Cuts to continue well into April
Rationalisation and layoffs under the Barbados Economic Recovery and Transformation (BERT) Programme will continue well into April, says general secretary of the Barbados Workers’ Union and co-chair of the BERT Monitoring Committee, Senator Toni Moore.
In addition, said fellow cochair and chairman of the Barbados Private Sector Association, Edward Clarke, most of the layoffs in the private sector were in the construction industry, which was hard hit in the last six months of 2018.
Both Moore and Clarke were speaking as the BERT Monitoring Committee, which was responsible for scrutinising Government’s progress in reaching the targets agreed to with the International Monetary Fund (IMF), debuted the contents of its first-quarter report at a media briefing at Sagicor Building in Wildey yesterday. The committee is made up of representatives from the private sector and labour.
Senator Moore revealed that about 953 people had been laid off from state-owned enterprises and from central Government in the latter part of last year and the cuts will continue well into April.
The process was continuing, she said, with the rationalisation of the Rural Development Commission and the Urban Development Commission, while negotiations are still under way as Government seeks to amalgamate the Barbados Tourism Product Authority and the Barbados Tourism Marketing Inc.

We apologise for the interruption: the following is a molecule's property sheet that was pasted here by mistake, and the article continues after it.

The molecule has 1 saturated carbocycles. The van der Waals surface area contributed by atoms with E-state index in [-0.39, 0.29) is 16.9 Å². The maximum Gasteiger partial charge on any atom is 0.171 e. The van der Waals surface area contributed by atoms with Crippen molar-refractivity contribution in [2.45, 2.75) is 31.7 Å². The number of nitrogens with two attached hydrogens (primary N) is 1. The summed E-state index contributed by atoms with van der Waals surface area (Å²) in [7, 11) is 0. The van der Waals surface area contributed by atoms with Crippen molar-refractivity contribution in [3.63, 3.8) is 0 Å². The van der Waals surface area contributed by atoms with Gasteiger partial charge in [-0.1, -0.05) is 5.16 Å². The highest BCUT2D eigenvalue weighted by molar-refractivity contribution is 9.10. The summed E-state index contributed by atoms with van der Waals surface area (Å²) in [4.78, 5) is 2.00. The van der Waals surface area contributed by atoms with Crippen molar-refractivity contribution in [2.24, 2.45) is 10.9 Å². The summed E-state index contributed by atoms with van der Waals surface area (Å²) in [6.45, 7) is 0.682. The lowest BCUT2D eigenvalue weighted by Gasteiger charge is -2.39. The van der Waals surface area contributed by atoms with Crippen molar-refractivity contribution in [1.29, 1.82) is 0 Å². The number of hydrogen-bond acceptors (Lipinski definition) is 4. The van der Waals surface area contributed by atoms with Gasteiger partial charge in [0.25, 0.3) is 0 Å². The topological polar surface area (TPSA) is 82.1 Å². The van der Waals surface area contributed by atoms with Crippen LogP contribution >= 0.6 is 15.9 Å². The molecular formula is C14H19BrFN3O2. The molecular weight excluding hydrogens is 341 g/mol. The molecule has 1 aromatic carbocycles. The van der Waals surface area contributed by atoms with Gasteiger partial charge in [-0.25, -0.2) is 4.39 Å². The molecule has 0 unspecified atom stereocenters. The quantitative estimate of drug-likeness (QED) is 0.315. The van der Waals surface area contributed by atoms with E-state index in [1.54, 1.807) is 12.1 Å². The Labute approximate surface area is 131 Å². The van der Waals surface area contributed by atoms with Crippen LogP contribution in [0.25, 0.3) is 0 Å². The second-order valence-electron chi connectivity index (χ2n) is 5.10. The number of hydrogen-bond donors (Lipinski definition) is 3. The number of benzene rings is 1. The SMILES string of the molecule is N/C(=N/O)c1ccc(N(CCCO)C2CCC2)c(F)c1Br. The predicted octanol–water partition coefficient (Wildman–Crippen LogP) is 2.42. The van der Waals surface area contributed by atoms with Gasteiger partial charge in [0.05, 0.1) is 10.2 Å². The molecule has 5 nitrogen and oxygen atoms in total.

“The process is still of concern in a number of areas because, as has been stated before, we understand haste; we understand the need in some respects, not all respects, for something to be done, but yet how they have been implemented or how the process has been undertaken remains a cause for concern,” Moore declared.
“That is where our negotiations are seeking to pace and temper the arrangements in such a way that we don’t achieve only the objectivity of speed, but we deliver a Barbados that still has its principles and legislation governing the employment relationship intact once we are finished.”
Meanwhile, Clarke said even though he did not have specifics, the majority of job losses in the private sector were in the construction industry and he attributed this to a fall-off in construction.
“There is no doubt that the last quarter of the year was weaker than we expected and that has had an impact on businesses in Barbados, and construction industry has not seen any growth in the last six months.”
Other businesses suffered cash flow problems, he said. But he offered some hope.
“We expect that that will change with Government’s commitment to settle the arrears, to settle the VAT (value added tax) refunds, because one of the parts of the IMF agreement is that there must be no arrears on current transactions.
“So Government has to maintain a current level of their payables and we would expect that would be a significant improvement to business in Barbados. And we would expect that would pick up with the new projects that are to come on stream.” ( HLE)
Members of the BERT Monitoring Committee
co-chair Edward Clarke; co-chair Senator Toni Moore; CTUSAB president of Edwin O’Neal; Bankers Association president Donna Wellington; and Private Sector Association representative Greg McConney.
(Picture by Heather-Lynn Evanson.)